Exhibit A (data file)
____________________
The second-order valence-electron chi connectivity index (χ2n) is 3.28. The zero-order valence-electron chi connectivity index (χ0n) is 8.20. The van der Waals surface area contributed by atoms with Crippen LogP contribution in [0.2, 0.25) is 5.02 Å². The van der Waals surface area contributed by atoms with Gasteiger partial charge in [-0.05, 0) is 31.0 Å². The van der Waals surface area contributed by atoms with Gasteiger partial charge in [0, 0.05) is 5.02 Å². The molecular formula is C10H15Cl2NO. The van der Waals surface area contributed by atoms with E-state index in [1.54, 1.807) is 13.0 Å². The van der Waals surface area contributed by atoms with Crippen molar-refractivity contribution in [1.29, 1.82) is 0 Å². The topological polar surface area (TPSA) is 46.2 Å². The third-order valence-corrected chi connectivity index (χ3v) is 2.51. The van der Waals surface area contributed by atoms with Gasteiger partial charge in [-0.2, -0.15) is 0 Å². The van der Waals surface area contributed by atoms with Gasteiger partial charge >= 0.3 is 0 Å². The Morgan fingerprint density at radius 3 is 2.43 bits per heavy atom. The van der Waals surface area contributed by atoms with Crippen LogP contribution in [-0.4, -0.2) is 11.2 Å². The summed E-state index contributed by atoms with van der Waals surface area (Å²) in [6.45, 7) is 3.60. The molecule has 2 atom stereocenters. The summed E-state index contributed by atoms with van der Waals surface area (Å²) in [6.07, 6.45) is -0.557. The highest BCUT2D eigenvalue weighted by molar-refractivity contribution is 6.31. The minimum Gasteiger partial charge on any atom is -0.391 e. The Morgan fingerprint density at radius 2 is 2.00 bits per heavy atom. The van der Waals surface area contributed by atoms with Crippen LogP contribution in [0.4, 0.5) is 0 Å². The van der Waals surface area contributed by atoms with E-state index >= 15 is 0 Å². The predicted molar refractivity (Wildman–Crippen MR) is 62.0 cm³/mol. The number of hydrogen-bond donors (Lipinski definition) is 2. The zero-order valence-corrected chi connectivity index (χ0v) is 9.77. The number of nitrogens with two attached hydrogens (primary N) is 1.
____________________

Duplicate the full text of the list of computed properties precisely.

The second-order valence-electron chi connectivity index (χ2n) is 3.28. The zero-order valence-electron chi connectivity index (χ0n) is 8.20. The van der Waals surface area contributed by atoms with Crippen LogP contribution in [0.2, 0.25) is 5.02 Å². The van der Waals surface area contributed by atoms with Gasteiger partial charge in [-0.05, 0) is 31.0 Å². The van der Waals surface area contributed by atoms with Gasteiger partial charge in [0, 0.05) is 5.02 Å². The molecular formula is C10H15Cl2NO. The van der Waals surface area contributed by atoms with E-state index in [1.54, 1.807) is 13.0 Å². The van der Waals surface area contributed by atoms with Crippen molar-refractivity contribution in [1.29, 1.82) is 0 Å². The topological polar surface area (TPSA) is 46.2 Å². The third-order valence-corrected chi connectivity index (χ3v) is 2.51. The van der Waals surface area contributed by atoms with Gasteiger partial charge in [-0.2, -0.15) is 0 Å². The van der Waals surface area contributed by atoms with Gasteiger partial charge >= 0.3 is 0 Å². The Morgan fingerprint density at radius 3 is 2.43 bits per heavy atom. The van der Waals surface area contributed by atoms with Crippen LogP contribution in [-0.4, -0.2) is 11.2 Å². The summed E-state index contributed by atoms with van der Waals surface area (Å²) in [6.45, 7) is 3.60. The molecule has 2 atom stereocenters. The summed E-state index contributed by atoms with van der Waals surface area (Å²) in [6.07, 6.45) is -0.557. The highest BCUT2D eigenvalue weighted by molar-refractivity contribution is 6.31. The minimum Gasteiger partial charge on any atom is -0.391 e. The Morgan fingerprint density at radius 2 is 2.00 bits per heavy atom. The van der Waals surface area contributed by atoms with Crippen LogP contribution in [0.4, 0.5) is 0 Å². The van der Waals surface area contributed by atoms with E-state index >= 15 is 0 Å². The predicted molar refractivity (Wildman–Crippen MR) is 62.0 cm³/mol. The number of hydrogen-bond donors (Lipinski definition) is 2. The zero-order valence-corrected chi connectivity index (χ0v) is 9.77. The number of nitrogens with two attached hydrogens (primary N) is 1.